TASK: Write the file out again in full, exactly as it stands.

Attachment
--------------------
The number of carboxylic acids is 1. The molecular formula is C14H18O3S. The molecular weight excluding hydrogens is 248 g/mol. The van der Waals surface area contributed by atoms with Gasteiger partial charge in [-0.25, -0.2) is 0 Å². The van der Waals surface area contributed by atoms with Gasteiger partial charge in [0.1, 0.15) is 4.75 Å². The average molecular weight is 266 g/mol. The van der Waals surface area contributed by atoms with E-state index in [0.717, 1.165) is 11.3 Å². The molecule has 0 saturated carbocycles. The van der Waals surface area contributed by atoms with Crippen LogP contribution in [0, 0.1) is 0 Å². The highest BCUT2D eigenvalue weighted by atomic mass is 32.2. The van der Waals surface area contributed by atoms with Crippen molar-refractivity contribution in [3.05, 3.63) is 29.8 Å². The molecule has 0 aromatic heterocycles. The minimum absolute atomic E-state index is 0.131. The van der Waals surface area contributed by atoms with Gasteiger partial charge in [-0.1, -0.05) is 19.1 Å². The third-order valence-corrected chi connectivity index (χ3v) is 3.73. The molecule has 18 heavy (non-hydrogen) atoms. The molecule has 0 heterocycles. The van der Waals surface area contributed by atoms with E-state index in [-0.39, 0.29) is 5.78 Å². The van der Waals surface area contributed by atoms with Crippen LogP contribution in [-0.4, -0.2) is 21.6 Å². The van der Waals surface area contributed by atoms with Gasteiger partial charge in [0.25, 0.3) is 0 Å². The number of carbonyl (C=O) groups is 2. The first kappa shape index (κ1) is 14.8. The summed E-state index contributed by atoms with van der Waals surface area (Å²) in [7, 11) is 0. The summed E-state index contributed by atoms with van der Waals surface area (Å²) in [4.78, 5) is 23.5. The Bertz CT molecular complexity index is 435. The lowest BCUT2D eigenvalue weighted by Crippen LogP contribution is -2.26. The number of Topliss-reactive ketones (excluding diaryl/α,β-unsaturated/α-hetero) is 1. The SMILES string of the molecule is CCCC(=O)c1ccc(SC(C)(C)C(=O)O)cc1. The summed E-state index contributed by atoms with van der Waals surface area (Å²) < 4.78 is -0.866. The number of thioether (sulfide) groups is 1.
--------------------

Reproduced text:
The number of carboxylic acids is 1. The molecular formula is C14H18O3S. The molecular weight excluding hydrogens is 248 g/mol. The van der Waals surface area contributed by atoms with Gasteiger partial charge in [-0.25, -0.2) is 0 Å². The van der Waals surface area contributed by atoms with Gasteiger partial charge in [0.1, 0.15) is 4.75 Å². The average molecular weight is 266 g/mol. The van der Waals surface area contributed by atoms with E-state index in [0.717, 1.165) is 11.3 Å². The molecule has 0 saturated carbocycles. The van der Waals surface area contributed by atoms with Crippen LogP contribution in [0, 0.1) is 0 Å². The highest BCUT2D eigenvalue weighted by atomic mass is 32.2. The van der Waals surface area contributed by atoms with Crippen molar-refractivity contribution in [3.05, 3.63) is 29.8 Å². The molecule has 0 aromatic heterocycles. The minimum absolute atomic E-state index is 0.131. The van der Waals surface area contributed by atoms with Gasteiger partial charge in [-0.1, -0.05) is 19.1 Å². The third-order valence-corrected chi connectivity index (χ3v) is 3.73. The molecule has 18 heavy (non-hydrogen) atoms. The molecule has 0 heterocycles. The van der Waals surface area contributed by atoms with E-state index in [-0.39, 0.29) is 5.78 Å². The van der Waals surface area contributed by atoms with Crippen LogP contribution in [-0.4, -0.2) is 21.6 Å². The van der Waals surface area contributed by atoms with Gasteiger partial charge in [0.25, 0.3) is 0 Å². The number of carbonyl (C=O) groups is 2. The first kappa shape index (κ1) is 14.8. The summed E-state index contributed by atoms with van der Waals surface area (Å²) in [7, 11) is 0. The summed E-state index contributed by atoms with van der Waals surface area (Å²) in [4.78, 5) is 23.5. The Bertz CT molecular complexity index is 435. The lowest BCUT2D eigenvalue weighted by Crippen LogP contribution is -2.26. The number of Topliss-reactive ketones (excluding diaryl/α,β-unsaturated/α-hetero) is 1. The SMILES string of the molecule is CCCC(=O)c1ccc(SC(C)(C)C(=O)O)cc1. The summed E-state index contributed by atoms with van der Waals surface area (Å²) < 4.78 is -0.866. The number of thioether (sulfide) groups is 1.